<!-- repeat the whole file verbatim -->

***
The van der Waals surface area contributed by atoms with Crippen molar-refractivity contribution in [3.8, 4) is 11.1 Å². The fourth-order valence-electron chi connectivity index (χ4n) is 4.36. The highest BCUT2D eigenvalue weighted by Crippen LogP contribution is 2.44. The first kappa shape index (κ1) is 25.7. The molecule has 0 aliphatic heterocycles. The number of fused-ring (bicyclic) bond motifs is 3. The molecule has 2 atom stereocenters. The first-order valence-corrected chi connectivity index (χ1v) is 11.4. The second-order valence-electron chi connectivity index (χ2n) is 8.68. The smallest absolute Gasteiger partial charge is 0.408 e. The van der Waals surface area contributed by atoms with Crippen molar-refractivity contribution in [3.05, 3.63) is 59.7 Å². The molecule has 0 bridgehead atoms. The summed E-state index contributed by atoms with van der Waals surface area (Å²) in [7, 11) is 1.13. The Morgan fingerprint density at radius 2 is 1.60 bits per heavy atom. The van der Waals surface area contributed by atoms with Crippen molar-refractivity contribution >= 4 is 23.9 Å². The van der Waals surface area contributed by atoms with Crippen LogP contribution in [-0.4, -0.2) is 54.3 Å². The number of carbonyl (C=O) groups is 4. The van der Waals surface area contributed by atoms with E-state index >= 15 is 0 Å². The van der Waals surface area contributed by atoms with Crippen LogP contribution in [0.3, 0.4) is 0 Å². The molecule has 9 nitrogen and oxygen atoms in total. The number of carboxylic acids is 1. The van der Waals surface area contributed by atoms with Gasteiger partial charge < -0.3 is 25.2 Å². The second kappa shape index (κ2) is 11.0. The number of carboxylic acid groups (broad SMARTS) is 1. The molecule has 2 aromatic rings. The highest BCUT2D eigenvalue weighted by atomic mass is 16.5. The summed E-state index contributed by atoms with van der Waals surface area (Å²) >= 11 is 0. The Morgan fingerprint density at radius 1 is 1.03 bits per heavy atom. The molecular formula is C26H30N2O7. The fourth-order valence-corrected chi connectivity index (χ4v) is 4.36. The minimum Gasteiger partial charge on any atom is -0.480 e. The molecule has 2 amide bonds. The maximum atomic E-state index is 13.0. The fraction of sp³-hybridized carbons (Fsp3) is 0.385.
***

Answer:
The van der Waals surface area contributed by atoms with Crippen molar-refractivity contribution in [3.8, 4) is 11.1 Å². The fourth-order valence-electron chi connectivity index (χ4n) is 4.36. The highest BCUT2D eigenvalue weighted by Crippen LogP contribution is 2.44. The first kappa shape index (κ1) is 25.7. The molecule has 0 aliphatic heterocycles. The number of fused-ring (bicyclic) bond motifs is 3. The molecule has 2 atom stereocenters. The first-order valence-corrected chi connectivity index (χ1v) is 11.4. The second-order valence-electron chi connectivity index (χ2n) is 8.68. The smallest absolute Gasteiger partial charge is 0.408 e. The van der Waals surface area contributed by atoms with Crippen molar-refractivity contribution in [3.05, 3.63) is 59.7 Å². The molecule has 0 bridgehead atoms. The summed E-state index contributed by atoms with van der Waals surface area (Å²) in [7, 11) is 1.13. The Morgan fingerprint density at radius 2 is 1.60 bits per heavy atom. The van der Waals surface area contributed by atoms with Crippen molar-refractivity contribution >= 4 is 23.9 Å². The van der Waals surface area contributed by atoms with Crippen LogP contribution in [-0.4, -0.2) is 54.3 Å². The number of carbonyl (C=O) groups is 4. The van der Waals surface area contributed by atoms with E-state index >= 15 is 0 Å². The van der Waals surface area contributed by atoms with Crippen LogP contribution in [0.3, 0.4) is 0 Å². The molecule has 9 nitrogen and oxygen atoms in total. The number of carboxylic acids is 1. The van der Waals surface area contributed by atoms with Gasteiger partial charge < -0.3 is 25.2 Å². The second kappa shape index (κ2) is 11.0. The number of carboxylic acid groups (broad SMARTS) is 1. The molecule has 2 aromatic rings. The highest BCUT2D eigenvalue weighted by atomic mass is 16.5. The summed E-state index contributed by atoms with van der Waals surface area (Å²) >= 11 is 0. The Morgan fingerprint density at radius 1 is 1.03 bits per heavy atom. The molecular formula is C26H30N2O7. The fourth-order valence-corrected chi connectivity index (χ4v) is 4.36. The minimum Gasteiger partial charge on any atom is -0.480 e. The molecule has 2 amide bonds. The maximum atomic E-state index is 13.0. The fraction of sp³-hybridized carbons (Fsp3) is 0.385.